Skip to content
Main content

Biotechnology Company Wins UT Venture Competition

Giving News

The Global Venture Labs Investment Competition (GVLIC), the longest-running investment competition for graduate student entrepreneurs, recently held its 30th annual competition on the UT campus. Often called the “Super Bowl of world business plan competitions,” UT’s Jon Brumley Texas Venture Labs sponsors the competition with help from private philanthropy and corporate partners.

Students from the Indian School of Business celebrate their GVLIC win. Their company, Visolis, is developing a biotechnology process to convert biomass into the commodity chemical isoprene.

The grand-prize winner, industrial biotechnology company Visolis, beat out 39 other teams from top graduate programs around the world to receive a prize package worth $75,000.

The package includes office space, mentoring, and consulting at the Austin Technology Incubator; consulting with the McCombs School of Business entrepreneurship faculty; and $25,000 cash. The team also gets to ring the closing bell at the Nasdaq OMX Stock Exchange on June 11.

Visolis, representing the Indian School of Business and including team members Akshat Pipersenia, Amrita Dutta, Aditya Jain, Ashish Kohli, and Deepak Dugar, is developing the next generation of biocatalysts that can convert renewable feedstocks into chemicals and fuels at a price point competitive with petroleum-based processes.

The first runners-up were Dan Kleinbaum and Luke Kyohere, graduate students from the Texas Master of Science in Technology Commercialization Program, whose startup, Beyonic Technologies, has developed a mobile payment platform for use in the developing world.

Seismos, founded by Texas MSTC students Panos Adamopoulos, Omar Hernandez, Stevan Slusher, and Devin Bedwell, won the $20,000 Wells Fargo Clean Energy prize. Seismos provides real-time measurements of oil and gas flows for enhanced oil recovery. The Wells Fargo Clean Energy track was part of the competition for a second year, with enhanced prize money this year thanks to Wells Fargo’s increased commitment and funding to Texas Venture Labs.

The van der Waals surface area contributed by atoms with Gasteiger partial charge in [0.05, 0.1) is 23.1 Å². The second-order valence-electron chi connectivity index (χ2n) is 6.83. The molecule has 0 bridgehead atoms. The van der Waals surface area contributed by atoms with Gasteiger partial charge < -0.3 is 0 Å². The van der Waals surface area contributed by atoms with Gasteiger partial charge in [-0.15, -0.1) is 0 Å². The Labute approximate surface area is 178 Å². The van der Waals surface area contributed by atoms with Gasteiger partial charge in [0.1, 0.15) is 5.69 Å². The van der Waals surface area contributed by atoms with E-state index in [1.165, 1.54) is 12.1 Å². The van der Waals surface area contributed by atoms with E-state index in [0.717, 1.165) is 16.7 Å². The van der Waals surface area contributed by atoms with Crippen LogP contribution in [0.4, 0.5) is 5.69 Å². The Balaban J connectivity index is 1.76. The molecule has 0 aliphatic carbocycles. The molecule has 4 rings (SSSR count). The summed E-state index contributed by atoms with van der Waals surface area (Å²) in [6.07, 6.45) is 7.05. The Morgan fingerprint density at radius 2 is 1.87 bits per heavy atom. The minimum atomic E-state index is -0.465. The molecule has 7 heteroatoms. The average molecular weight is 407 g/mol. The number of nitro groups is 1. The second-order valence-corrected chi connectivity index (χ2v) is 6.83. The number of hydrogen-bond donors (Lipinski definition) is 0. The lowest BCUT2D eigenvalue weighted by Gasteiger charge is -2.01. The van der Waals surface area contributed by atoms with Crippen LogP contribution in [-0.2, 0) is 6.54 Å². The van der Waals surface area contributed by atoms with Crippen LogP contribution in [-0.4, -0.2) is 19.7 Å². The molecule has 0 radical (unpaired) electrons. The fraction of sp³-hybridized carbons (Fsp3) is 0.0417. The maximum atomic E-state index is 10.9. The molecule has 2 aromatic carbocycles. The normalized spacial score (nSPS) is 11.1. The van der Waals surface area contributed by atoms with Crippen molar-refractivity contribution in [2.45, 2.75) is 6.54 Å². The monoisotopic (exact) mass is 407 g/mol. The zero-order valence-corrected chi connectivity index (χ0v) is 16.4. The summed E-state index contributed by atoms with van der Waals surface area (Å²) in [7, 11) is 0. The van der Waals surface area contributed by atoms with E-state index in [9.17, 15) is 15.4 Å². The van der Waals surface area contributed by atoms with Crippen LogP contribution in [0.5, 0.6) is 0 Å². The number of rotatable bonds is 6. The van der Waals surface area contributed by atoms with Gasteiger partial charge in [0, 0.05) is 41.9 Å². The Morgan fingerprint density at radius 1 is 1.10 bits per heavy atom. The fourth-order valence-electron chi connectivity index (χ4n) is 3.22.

Seismos also won first place in February’s Texas Venture Labs Investment Competition, as well as additional competitions at Rice University and UC Berkeley. Altogether, Seismos has won more than $45,000 in cash and about $100,000 in services and non-cash awards this competition season, says team member Panos Adamopoulos. “This is all thanks to the MSTC program,” he says. “We thank all the McCombs faculty and people who have been of such great help.”

This year’s GVLIC had an especially strong international presence. Eleven countries were represented, and 40 percent of the competing teams came from schools outside the United States. “We had a truly global final this year, with two of the four teams in the finals coming from outside the U.S.,” says GVLIC Director Robert Warren. “Visolis did an excellent job presenting their venture and responding to the judges’ questions, and we are excited they are the 2013 Venture Labs Investment Competition’s Global Champion.”

Rounding out the finals were AGcerez from the Sasin Graduate Institute of Business Administration in Thailand and BriteSeed from Northwestern University in Illinois. AGcerez produces L’amai, the world’s first longan-extracted probiotic sweetener. BriteSeed offers SafeSnips, a patent-pending technology that integrates with minimally invasive surgical tools to prevent accidental cuts into blood vessels. Team members are Paul Fehrenbacher and Jonathan Gunn.

GVLIC is a unique partnership that brings together graduate students and business leaders in a simulation of the real-world process of raising venture capital. The judges function as an investment group seeking to reach consensus on the business venture they would most likely fund. The quality of the idea, the strength of the management team, and the clarity and persuasiveness of the written plan and oral presentation all influence the judges’ decisions. Begun at UT as “Moot Corp” by MBA students in 1984, the competition is the oldest new-venture competition in the world.

The Jon Brumley Texas Venture Labs, named in 2012 for Fort Worth businessman and entrepreneur Jon Brumley when he gave more than $6 million to help it grow, promotes new venture creation at UT through education and mentoring, market and business plan validation, team building and networking, and direct links to resources and funding.

See also:

The Class That’s Shaping Austin’s Startup Scene

Art Work

Monday, June 19, 2017

Real (Estate) World Experience

Monday, June 19, 2017

Building the Future of Nursing

Monday, April 17, 2017

Taking Action

Monday, April 17, 2017

Practical Activism

Monday, April 17, 2017

Read More News